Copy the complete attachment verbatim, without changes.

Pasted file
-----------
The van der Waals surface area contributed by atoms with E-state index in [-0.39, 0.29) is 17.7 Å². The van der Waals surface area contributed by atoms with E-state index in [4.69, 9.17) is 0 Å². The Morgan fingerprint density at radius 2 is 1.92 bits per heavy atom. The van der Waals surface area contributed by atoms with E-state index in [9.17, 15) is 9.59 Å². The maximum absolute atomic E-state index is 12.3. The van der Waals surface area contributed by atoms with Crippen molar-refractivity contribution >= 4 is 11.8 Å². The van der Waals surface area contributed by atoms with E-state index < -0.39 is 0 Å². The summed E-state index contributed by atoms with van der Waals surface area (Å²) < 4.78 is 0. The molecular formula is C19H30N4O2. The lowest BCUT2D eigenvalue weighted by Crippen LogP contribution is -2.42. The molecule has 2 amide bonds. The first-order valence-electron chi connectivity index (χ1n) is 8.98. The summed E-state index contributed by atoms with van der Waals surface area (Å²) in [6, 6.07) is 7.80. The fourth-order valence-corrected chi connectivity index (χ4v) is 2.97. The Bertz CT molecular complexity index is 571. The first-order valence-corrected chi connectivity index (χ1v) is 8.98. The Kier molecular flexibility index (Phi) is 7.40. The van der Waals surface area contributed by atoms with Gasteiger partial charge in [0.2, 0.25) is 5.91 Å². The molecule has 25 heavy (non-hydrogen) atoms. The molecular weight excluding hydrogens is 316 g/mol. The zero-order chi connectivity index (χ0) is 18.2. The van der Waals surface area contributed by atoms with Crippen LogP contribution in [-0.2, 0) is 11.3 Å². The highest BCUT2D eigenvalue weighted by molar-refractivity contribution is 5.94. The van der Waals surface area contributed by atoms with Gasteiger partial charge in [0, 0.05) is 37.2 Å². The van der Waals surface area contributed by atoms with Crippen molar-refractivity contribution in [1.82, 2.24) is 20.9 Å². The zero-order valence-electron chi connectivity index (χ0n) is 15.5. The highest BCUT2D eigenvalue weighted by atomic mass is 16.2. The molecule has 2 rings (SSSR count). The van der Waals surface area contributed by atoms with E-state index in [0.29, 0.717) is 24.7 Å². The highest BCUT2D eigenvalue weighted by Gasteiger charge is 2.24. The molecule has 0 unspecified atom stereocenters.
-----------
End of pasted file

The van der Waals surface area contributed by atoms with E-state index in [-0.39, 0.29) is 17.7 Å². The van der Waals surface area contributed by atoms with E-state index in [4.69, 9.17) is 0 Å². The Morgan fingerprint density at radius 2 is 1.92 bits per heavy atom. The van der Waals surface area contributed by atoms with E-state index in [9.17, 15) is 9.59 Å². The maximum absolute atomic E-state index is 12.3. The van der Waals surface area contributed by atoms with Crippen molar-refractivity contribution >= 4 is 11.8 Å². The van der Waals surface area contributed by atoms with E-state index < -0.39 is 0 Å². The summed E-state index contributed by atoms with van der Waals surface area (Å²) < 4.78 is 0. The molecular formula is C19H30N4O2. The lowest BCUT2D eigenvalue weighted by Crippen LogP contribution is -2.42. The molecule has 2 amide bonds. The first-order valence-electron chi connectivity index (χ1n) is 8.98. The summed E-state index contributed by atoms with van der Waals surface area (Å²) in [6, 6.07) is 7.80. The fourth-order valence-corrected chi connectivity index (χ4v) is 2.97. The Bertz CT molecular complexity index is 571. The first-order valence-corrected chi connectivity index (χ1v) is 8.98. The Kier molecular flexibility index (Phi) is 7.40. The van der Waals surface area contributed by atoms with Gasteiger partial charge in [0.2, 0.25) is 5.91 Å². The molecule has 25 heavy (non-hydrogen) atoms. The molecular weight excluding hydrogens is 316 g/mol. The zero-order chi connectivity index (χ0) is 18.2. The van der Waals surface area contributed by atoms with Crippen LogP contribution in [-0.2, 0) is 11.3 Å². The highest BCUT2D eigenvalue weighted by molar-refractivity contribution is 5.94. The van der Waals surface area contributed by atoms with Gasteiger partial charge in [0, 0.05) is 37.2 Å². The van der Waals surface area contributed by atoms with Crippen molar-refractivity contribution in [1.82, 2.24) is 20.9 Å². The zero-order valence-electron chi connectivity index (χ0n) is 15.5. The highest BCUT2D eigenvalue weighted by atomic mass is 16.2. The molecule has 2 rings (SSSR count). The van der Waals surface area contributed by atoms with E-state index in [0.29, 0.717) is 24.7 Å². The highest BCUT2D eigenvalue weighted by Gasteiger charge is 2.24. The molecule has 0 unspecified atom stereocenters.